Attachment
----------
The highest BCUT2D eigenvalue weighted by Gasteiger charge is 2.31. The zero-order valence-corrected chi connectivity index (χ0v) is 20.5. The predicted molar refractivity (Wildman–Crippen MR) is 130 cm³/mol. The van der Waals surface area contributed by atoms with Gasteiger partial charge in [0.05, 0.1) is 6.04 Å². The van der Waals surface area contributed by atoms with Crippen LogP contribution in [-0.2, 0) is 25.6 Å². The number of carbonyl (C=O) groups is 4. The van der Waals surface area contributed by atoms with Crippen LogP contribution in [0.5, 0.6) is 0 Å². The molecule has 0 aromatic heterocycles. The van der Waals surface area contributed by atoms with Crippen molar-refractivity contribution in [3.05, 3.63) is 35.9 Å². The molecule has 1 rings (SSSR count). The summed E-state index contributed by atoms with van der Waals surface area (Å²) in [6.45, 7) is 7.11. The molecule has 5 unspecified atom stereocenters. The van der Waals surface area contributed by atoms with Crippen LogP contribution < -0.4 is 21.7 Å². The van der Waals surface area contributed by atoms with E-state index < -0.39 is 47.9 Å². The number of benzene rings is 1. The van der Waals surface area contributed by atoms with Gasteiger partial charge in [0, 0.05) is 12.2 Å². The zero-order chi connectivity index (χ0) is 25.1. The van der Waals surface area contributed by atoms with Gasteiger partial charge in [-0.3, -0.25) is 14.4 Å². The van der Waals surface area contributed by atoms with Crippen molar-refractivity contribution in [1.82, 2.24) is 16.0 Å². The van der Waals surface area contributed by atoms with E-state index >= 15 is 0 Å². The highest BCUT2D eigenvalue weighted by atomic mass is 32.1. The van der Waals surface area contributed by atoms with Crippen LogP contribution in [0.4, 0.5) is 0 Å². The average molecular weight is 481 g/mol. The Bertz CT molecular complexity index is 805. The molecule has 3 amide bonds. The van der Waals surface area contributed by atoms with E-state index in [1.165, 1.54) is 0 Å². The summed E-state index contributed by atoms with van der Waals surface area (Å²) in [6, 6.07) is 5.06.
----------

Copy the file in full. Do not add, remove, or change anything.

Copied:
The highest BCUT2D eigenvalue weighted by Gasteiger charge is 2.31. The zero-order valence-corrected chi connectivity index (χ0v) is 20.5. The predicted molar refractivity (Wildman–Crippen MR) is 130 cm³/mol. The van der Waals surface area contributed by atoms with Gasteiger partial charge in [0.05, 0.1) is 6.04 Å². The van der Waals surface area contributed by atoms with Crippen LogP contribution in [-0.2, 0) is 25.6 Å². The number of carbonyl (C=O) groups is 4. The van der Waals surface area contributed by atoms with Crippen LogP contribution in [0.5, 0.6) is 0 Å². The molecule has 0 aromatic heterocycles. The van der Waals surface area contributed by atoms with Crippen molar-refractivity contribution in [3.05, 3.63) is 35.9 Å². The molecule has 1 rings (SSSR count). The summed E-state index contributed by atoms with van der Waals surface area (Å²) in [6.45, 7) is 7.11. The molecule has 5 unspecified atom stereocenters. The van der Waals surface area contributed by atoms with Crippen LogP contribution < -0.4 is 21.7 Å². The van der Waals surface area contributed by atoms with E-state index < -0.39 is 47.9 Å². The number of benzene rings is 1. The van der Waals surface area contributed by atoms with Gasteiger partial charge in [0, 0.05) is 12.2 Å². The zero-order chi connectivity index (χ0) is 25.1. The van der Waals surface area contributed by atoms with Gasteiger partial charge in [-0.3, -0.25) is 14.4 Å². The van der Waals surface area contributed by atoms with Crippen molar-refractivity contribution in [1.82, 2.24) is 16.0 Å². The van der Waals surface area contributed by atoms with E-state index >= 15 is 0 Å². The highest BCUT2D eigenvalue weighted by atomic mass is 32.1. The van der Waals surface area contributed by atoms with Crippen LogP contribution in [0.4, 0.5) is 0 Å². The average molecular weight is 481 g/mol. The Bertz CT molecular complexity index is 805. The molecule has 3 amide bonds. The van der Waals surface area contributed by atoms with E-state index in [1.165, 1.54) is 0 Å². The summed E-state index contributed by atoms with van der Waals surface area (Å²) in [6, 6.07) is 5.06.